Consumer Demands in Healthcare: What Your Members Expect More Than Ever

Consumers change with the world around them and healthcare payors that can keep track of this moving target can improve their ability to enhance customer resolutions, retain members, and gain greater market share. The question is what beliefs, behaviors, and/or expectations have changed within the last few years? Here are some touchstones of transformed consumer demands in healthcare and what other insurers are doing to capitalize on these new necessities.

Consumers Want Convenience

On the surface, this seems like an obvious statement or maybe even old news. Consumers have been conditioned to crave convenience for decades, starting with the expansion of consumer choices and customer-first mindsets in the post-WWII era. However, the pandemic increased the general compulsion for convenience. What started as preference for accessibility upgraded into dependence on easy-to-obtain goods and services as people sheltered at home to reduce the spread of the virus.

Now, we’ve seen eCommerce and omnichannel trends further permeate healthcare services. The U.S. Department of Health and Human Services measured a 63-fold increase in telehealth services across Medicare, rising from 840,000 visits in 2019 to 52.7 million in 2020. Yes, this spike occurred out of necessity, but consumers and providers are accustomed to telehealth when pursuing anything but hands-on care. Even travel insurance are offering travelers telemedicine options to seek medical advice and prescription medication without navigating healthcare in a foreign country.

A 2021 Kaiser Family Foundation report revealed 51% of employers shopped plans between 2020 and 2021, partially to reevaluate their telehealth options for employees. In the same report, the number of firms offering telemedicine in their largest health plan option rose from 69% in 2019 to 95% in 2021. Consumers and employers now expect this as the baseline.

Convenience doesn’t start and stop with telehealth. We’re also seeing consumers open up to new locations for hands-on procedures shy of surgery. A PwC consumer survey revealed half of consumers would consider having wound treatment and stitches or staples removal performed at a pharmacy. Plus, one-third are willing to get an MRI at these types of facilities, if available. In general, there is an opportunity for healthcare payors to gauge what their members and target members characterize as convenient and cost-effective to satisfy those needs before employers or individuals shop for plans elsewhere.

Consumers Want Trust

Trust in institutions and corporations is at a significant cultural low point and payors are not immune from that trend. Even though providers and insurers evolved to offer sufficient and flexible care options during the pandemic, consumers still typically hold a negative opinion about payors. In fact, 59% find the entire process of bill reconciliation stressful, seeing payor interactions as a nightmare in the making.

This isn’t a new phenomenon. Surveys conducted by the Advisory Board in 2019 found that, when consumers are ready to reach out for help in finding healthcare information, only about 14% trusted their health plans. In fact, trust and respect are so important that 60% of consumers in a Huron Consulting Group survey affirmed they would try a new provider if that organization demonstrated greater trustworthiness and consumer respect. Insurers are subject to the same standards – which can drastically reduce the number of referrals or consumer retention rates.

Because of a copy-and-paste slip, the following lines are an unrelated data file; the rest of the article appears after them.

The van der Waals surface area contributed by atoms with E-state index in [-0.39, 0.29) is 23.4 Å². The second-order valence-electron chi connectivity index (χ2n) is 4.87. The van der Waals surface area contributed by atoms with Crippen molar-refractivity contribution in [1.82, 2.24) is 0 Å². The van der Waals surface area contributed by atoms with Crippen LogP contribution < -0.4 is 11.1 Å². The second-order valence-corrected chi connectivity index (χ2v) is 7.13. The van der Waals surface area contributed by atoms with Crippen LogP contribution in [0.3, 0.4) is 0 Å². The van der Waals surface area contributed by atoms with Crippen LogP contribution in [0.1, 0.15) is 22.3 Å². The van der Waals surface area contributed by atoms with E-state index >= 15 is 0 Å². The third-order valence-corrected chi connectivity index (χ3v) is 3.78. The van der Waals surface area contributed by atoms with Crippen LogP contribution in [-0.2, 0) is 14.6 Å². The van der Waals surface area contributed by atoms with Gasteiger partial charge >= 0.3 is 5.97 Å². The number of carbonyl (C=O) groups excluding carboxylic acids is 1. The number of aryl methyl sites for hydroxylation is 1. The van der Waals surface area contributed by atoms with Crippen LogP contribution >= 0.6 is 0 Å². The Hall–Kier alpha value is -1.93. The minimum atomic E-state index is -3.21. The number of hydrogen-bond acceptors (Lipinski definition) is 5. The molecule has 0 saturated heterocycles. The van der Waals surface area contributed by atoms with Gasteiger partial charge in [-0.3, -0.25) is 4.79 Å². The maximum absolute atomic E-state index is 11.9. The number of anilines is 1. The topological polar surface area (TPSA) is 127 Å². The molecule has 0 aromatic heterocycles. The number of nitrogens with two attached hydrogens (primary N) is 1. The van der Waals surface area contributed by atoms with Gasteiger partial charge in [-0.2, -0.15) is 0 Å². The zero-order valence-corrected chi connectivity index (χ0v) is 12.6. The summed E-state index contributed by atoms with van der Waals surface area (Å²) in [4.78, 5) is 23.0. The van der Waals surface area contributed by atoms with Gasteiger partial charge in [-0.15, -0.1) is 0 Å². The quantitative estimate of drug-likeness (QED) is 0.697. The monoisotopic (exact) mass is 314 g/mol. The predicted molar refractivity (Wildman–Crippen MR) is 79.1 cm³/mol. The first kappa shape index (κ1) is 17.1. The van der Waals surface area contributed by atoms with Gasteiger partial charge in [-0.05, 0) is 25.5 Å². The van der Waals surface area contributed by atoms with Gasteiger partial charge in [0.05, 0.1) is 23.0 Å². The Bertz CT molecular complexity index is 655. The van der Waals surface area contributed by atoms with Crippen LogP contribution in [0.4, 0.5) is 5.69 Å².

This distrust is not insurmountable. There are some fundamental changes needed in the ways healthcare payors choose to engage with their existing and potential customers.

One example is through greater communication. Consider the explanation of benefits (EoB) mandated by state and federal regulators. Insurance companies are excellent at compliance by this point, but their assumptions about and approaches to consumers may be mismatched with the reality. Often, claims do not tell the full story for their members. When choice is hindered, resentment and dissatisfaction grow among any population.

What might propel healthcare payors into alignment with consumer demands in healthcare is some upcoming revisions to Star Ratings. According to the Centers for Medicare & Medicaid Services (CMS), 57% of Star Ratings will be based on consumer experience by 2023.

Rather than allowing the tail to wag the dog, there is an opportunity for payors to gather data on member preferences, behaviors, and social determinants of healthcare to design services and functions. Surveying customers on their member journey beyond their medical claims can elucidate that information.

Or in the case of some organizations, hiring a care manager can build trust. Whether in-person or remote, a care manager can have direct conversations with members to get to know their needs and direct them to the right services covered by their plans. When people connect with someone they know they can trust, they’re more likely to refer their family, friends, and acquaintances shopping for plans while sticking around themselves.

Consumers Want Transparency

In a consumer survey from Cedar, four out of ten consumers said that when inquiring about a bill, they were dissatisfied with the payor interaction. What is leaving them discontent? At least 36% of consumers struggle with the intelligibility of the explanation of their benefits and 34% want alignment between their bills and explanation of benefits. Moreover, 42% of consumers were eager to see greater transparency about their out-of-pocket expenses.

Confusion and resentment about unexpected medical bills are widespread enough that the federal government is enacting the No Surprises Act. Though consumers will be protecte